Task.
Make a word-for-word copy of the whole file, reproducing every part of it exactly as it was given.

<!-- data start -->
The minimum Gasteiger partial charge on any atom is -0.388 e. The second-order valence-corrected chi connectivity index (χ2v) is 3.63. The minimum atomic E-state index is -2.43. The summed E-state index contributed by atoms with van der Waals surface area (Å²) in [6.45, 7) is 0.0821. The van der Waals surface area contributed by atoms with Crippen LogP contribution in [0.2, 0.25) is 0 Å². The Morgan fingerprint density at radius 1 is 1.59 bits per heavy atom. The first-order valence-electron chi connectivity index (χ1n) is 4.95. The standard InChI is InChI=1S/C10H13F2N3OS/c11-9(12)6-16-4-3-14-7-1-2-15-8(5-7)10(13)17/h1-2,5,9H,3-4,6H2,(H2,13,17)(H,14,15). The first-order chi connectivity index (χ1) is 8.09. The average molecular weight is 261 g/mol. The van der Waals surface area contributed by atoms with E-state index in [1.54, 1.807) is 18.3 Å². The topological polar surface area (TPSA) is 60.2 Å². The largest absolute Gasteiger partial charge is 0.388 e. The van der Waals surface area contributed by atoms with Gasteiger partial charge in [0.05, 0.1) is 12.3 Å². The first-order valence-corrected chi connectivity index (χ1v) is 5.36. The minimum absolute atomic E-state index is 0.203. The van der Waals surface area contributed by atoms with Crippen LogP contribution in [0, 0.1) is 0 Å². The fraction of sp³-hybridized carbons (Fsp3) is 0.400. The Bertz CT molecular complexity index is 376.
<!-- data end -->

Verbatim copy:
The minimum Gasteiger partial charge on any atom is -0.388 e. The second-order valence-corrected chi connectivity index (χ2v) is 3.63. The minimum atomic E-state index is -2.43. The summed E-state index contributed by atoms with van der Waals surface area (Å²) in [6.45, 7) is 0.0821. The van der Waals surface area contributed by atoms with Crippen LogP contribution in [0.2, 0.25) is 0 Å². The Morgan fingerprint density at radius 1 is 1.59 bits per heavy atom. The first-order valence-electron chi connectivity index (χ1n) is 4.95. The standard InChI is InChI=1S/C10H13F2N3OS/c11-9(12)6-16-4-3-14-7-1-2-15-8(5-7)10(13)17/h1-2,5,9H,3-4,6H2,(H2,13,17)(H,14,15). The first-order chi connectivity index (χ1) is 8.09. The average molecular weight is 261 g/mol. The van der Waals surface area contributed by atoms with E-state index in [1.54, 1.807) is 18.3 Å². The topological polar surface area (TPSA) is 60.2 Å². The largest absolute Gasteiger partial charge is 0.388 e. The van der Waals surface area contributed by atoms with Gasteiger partial charge in [0.05, 0.1) is 12.3 Å². The first-order valence-corrected chi connectivity index (χ1v) is 5.36. The minimum absolute atomic E-state index is 0.203. The van der Waals surface area contributed by atoms with Crippen LogP contribution in [0, 0.1) is 0 Å². The fraction of sp³-hybridized carbons (Fsp3) is 0.400. The Bertz CT molecular complexity index is 376.